No, I think I may not be expressing myself well. I don't think John has a bias(I can attest to this), I don't agree that the Catholic sources don't have a bias.--Amadscientist (talk) 00:35, 9 March 2013 (UTC)
Either way, thanks for the help, guys/gals. I appreciate the attention to my concerns. Sean Egan (talk) 19:37, 14 March 2013 (UTC)

Problematic editor

User:Govgovgov (Special:Contributions/Govgovgov) seems to be moving around from article to article pushing an anti-LGBT POV on whatever article he can find, not to mention blatant launching personal attacks as well ([1]). And I swear that his edits are very similar to those of a blocked editor, but I can't remember the name. Since these articles are all related to this project, I thought I'd best leave a note here. --Scientiom (talk) 16:22, 17 March 2013 (UTC)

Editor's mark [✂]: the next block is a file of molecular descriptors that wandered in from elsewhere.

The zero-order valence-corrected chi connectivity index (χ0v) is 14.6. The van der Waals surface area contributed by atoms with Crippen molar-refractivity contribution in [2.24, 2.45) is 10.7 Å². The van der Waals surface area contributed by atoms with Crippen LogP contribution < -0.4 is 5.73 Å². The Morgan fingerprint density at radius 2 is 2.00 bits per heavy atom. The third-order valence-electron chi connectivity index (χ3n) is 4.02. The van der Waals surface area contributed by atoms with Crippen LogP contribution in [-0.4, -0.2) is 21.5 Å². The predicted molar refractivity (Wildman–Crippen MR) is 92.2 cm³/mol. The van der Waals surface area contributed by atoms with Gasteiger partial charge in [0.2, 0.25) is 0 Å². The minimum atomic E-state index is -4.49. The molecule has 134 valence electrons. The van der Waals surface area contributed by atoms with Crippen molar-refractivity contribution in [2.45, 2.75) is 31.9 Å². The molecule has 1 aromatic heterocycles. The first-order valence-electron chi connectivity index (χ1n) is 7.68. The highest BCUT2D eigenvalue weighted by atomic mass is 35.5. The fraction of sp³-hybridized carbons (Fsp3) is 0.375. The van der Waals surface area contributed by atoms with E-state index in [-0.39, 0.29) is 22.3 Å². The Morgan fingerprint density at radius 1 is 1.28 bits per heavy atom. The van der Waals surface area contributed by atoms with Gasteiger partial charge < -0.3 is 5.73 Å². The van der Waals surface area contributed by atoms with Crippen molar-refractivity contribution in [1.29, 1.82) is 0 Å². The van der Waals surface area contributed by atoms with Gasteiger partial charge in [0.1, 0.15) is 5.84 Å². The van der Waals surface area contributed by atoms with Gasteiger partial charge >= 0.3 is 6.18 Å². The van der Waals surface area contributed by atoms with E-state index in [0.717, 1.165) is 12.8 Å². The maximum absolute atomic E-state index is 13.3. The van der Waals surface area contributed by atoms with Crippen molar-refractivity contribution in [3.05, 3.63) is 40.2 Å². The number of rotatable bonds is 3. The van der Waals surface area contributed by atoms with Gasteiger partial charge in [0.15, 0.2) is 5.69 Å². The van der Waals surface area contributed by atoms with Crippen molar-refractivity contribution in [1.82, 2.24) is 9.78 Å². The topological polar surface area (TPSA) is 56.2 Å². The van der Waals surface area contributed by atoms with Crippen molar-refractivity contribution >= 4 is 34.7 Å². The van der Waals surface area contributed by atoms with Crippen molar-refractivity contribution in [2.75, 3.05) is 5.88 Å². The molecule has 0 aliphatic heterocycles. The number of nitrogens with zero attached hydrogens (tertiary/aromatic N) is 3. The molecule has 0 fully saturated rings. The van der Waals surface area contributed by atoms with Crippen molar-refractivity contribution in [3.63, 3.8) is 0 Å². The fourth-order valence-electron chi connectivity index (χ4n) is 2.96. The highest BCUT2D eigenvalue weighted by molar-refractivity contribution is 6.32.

I've had to follow your edits ever since we clashed at the UN article. Your POV is ridiculous and it's disrupting many articles. Govgovgov (talk) 16:27, 17 March 2013 (UTC)
That's more inappropiate behaviour, please see Wikipedia:Harassment. --Scientiom (talk) 16:30, 17 March 2013 (UTC)
Govgovgov may be an Acoma Magic sockpuppet based on the similar editing patterns and apparent obsession with quotation marks in LGBT related articles. - MrX 16:50, 17 March 2013 (UTC)
Thank you, MrX, as you are well-versed in procedure I request that you please do whatever must be done with this case. I'm also starting to feel very intimidated and uncomfortable at the harassment by this editor. --Scientiom (talk) 16:53, 17 March 2013 (UTC)
Whether the user is AM or not, he is making a valid point. Your use of scare quotes is inappropriate as a violation of the MOS as you try to serve your POV. Why cant you craft text in a neutral manner? As I told you before your "break", stop making problematic edits and you won't have any issues.  little green rosetta(talk)
central scrutinizer
22:46, 17 March 2013 (UTC)